He often has to overcome a certain wariness among people he contacts. These days, when nearly everyone has received scam e-mails from purported Spanish princes or Nigerian bank presidents wanting to share their wealth, suspicion is understandable.
Minnick's main technique for overcoming the skepticism is openness.
“He sounded like a normal guy,” remembers Larry Robbins of Indianapolis, for whom Minnick recovered $1,360. “He was willing to tell me more than I expected him to.”
In Robbins' case, that meant Minnick told him so much about what the unclaimed money was - an overpayment of property taxes after a mortgage refinancing - that Robbins knew exactly which chunk of change Minnick was describing.
A Fort Wayne resident, who asked that her name not be used, was swayed by Minnick's telling her he would work with a local attorney to recover the money she was owed. She reached the lawyer and discussed the situation. Eventually, her share of the value of an old home amounted to a little more than $4,000.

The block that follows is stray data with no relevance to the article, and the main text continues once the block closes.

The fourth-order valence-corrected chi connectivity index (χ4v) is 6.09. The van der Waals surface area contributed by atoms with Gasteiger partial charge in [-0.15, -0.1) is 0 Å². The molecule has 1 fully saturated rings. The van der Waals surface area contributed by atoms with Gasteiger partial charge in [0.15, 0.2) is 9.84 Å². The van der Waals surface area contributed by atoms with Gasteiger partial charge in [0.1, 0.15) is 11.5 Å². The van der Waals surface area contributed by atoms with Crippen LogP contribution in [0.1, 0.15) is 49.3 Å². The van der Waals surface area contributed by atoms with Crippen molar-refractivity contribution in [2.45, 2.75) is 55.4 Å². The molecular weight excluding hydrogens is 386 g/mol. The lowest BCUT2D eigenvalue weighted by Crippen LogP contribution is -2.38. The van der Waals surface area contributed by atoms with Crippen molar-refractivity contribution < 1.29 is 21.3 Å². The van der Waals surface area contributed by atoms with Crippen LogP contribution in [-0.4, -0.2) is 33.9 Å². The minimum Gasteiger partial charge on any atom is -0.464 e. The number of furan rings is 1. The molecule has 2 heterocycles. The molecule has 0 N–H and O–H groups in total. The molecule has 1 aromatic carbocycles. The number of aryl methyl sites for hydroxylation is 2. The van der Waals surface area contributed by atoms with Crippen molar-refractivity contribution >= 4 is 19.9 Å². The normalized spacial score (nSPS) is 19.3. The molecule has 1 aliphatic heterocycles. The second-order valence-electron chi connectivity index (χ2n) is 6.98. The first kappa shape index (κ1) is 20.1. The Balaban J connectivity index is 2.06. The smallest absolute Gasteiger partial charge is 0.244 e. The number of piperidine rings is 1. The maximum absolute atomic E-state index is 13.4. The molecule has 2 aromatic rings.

But doesn't state government already operate such a service at www.indianaunclaimed.com?
Yes, but the difference, Minnick says, is that the state's Web site catalogs only a minority of unclaimed funds waiting for their rightful Hoosier owners.
“Less than 15 percent comes from Indiana Unclaimed,” he said.
State government isn't the only repository for unclaimed funds. Funds can also reside with local governments' budgets, insurance companies, escrow accounts and other sites.
And unclaimed funds don't all come from misplaced tax refunds. Unclaimed money can come from utility or apartment deposits, final paychecks of short-term jobs, property settlements in divorces, insurance refunds or settlements, and many more sources.
Usually, 80 percent to 85 percent of the time, Minnick is able to recover the money on his own, with the owner's cooperation, he said. Occasionally, he has to involve an attorney, which increases the commission an owner would have to pay for the service.
Minnick, who is beginning his third year of running his company, said his largest successful recovery so far this year was $13,500. He's currently pursuing two claims, totaling $68,000, for a family.
He draws on a background in insurance, real estate and banking to help find these missing assets. He keeps plugging away at the data-mining his business depends on, convinced that finding funds first is the right approach.
“It's like finding a needle in a haystack,” Minnick said. “I'd rather find the needle, then find the people.”